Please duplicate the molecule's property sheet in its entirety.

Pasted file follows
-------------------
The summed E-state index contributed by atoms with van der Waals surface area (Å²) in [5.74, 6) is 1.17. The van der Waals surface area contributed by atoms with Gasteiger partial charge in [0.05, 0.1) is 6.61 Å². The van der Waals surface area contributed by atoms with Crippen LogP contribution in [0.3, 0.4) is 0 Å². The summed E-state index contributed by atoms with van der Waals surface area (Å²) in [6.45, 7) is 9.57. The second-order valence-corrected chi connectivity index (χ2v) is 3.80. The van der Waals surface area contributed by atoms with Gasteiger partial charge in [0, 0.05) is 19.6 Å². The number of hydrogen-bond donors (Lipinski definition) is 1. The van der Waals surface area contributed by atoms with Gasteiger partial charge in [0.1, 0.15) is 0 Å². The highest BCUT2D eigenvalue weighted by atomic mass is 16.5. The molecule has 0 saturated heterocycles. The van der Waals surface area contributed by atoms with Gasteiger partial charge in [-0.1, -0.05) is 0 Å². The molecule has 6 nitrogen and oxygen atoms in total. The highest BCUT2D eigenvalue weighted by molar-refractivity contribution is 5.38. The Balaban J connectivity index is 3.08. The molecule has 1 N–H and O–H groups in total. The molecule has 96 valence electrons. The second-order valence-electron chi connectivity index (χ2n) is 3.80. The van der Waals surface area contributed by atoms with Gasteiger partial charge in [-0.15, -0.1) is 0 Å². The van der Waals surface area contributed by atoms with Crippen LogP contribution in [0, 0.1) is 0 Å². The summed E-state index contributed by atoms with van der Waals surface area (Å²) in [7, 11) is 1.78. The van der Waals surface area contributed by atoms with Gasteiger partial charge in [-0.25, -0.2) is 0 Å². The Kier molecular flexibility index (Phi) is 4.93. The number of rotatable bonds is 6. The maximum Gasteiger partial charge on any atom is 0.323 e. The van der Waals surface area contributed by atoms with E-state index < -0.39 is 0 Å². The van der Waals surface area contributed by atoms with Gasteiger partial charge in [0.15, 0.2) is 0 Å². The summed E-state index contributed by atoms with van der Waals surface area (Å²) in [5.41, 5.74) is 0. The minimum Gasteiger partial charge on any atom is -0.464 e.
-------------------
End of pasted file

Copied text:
The summed E-state index contributed by atoms with van der Waals surface area (Å²) in [5.74, 6) is 1.17. The van der Waals surface area contributed by atoms with Gasteiger partial charge in [0.05, 0.1) is 6.61 Å². The van der Waals surface area contributed by atoms with Crippen LogP contribution in [0.3, 0.4) is 0 Å². The summed E-state index contributed by atoms with van der Waals surface area (Å²) in [6.45, 7) is 9.57. The second-order valence-corrected chi connectivity index (χ2v) is 3.80. The van der Waals surface area contributed by atoms with Gasteiger partial charge in [0, 0.05) is 19.6 Å². The number of hydrogen-bond donors (Lipinski definition) is 1. The van der Waals surface area contributed by atoms with Gasteiger partial charge in [0.1, 0.15) is 0 Å². The highest BCUT2D eigenvalue weighted by atomic mass is 16.5. The molecule has 0 saturated heterocycles. The van der Waals surface area contributed by atoms with Gasteiger partial charge in [-0.1, -0.05) is 0 Å². The molecule has 6 nitrogen and oxygen atoms in total. The highest BCUT2D eigenvalue weighted by molar-refractivity contribution is 5.38. The Balaban J connectivity index is 3.08. The molecule has 1 N–H and O–H groups in total. The molecule has 96 valence electrons. The second-order valence-electron chi connectivity index (χ2n) is 3.80. The van der Waals surface area contributed by atoms with Gasteiger partial charge in [-0.15, -0.1) is 0 Å². The van der Waals surface area contributed by atoms with Crippen LogP contribution in [0, 0.1) is 0 Å². The summed E-state index contributed by atoms with van der Waals surface area (Å²) in [7, 11) is 1.78. The van der Waals surface area contributed by atoms with Gasteiger partial charge in [-0.25, -0.2) is 0 Å². The Kier molecular flexibility index (Phi) is 4.93. The number of rotatable bonds is 6. The maximum Gasteiger partial charge on any atom is 0.323 e. The van der Waals surface area contributed by atoms with E-state index < -0.39 is 0 Å². The van der Waals surface area contributed by atoms with Gasteiger partial charge in [0.15, 0.2) is 0 Å². The summed E-state index contributed by atoms with van der Waals surface area (Å²) in [5.41, 5.74) is 0. The minimum Gasteiger partial charge on any atom is -0.464 e.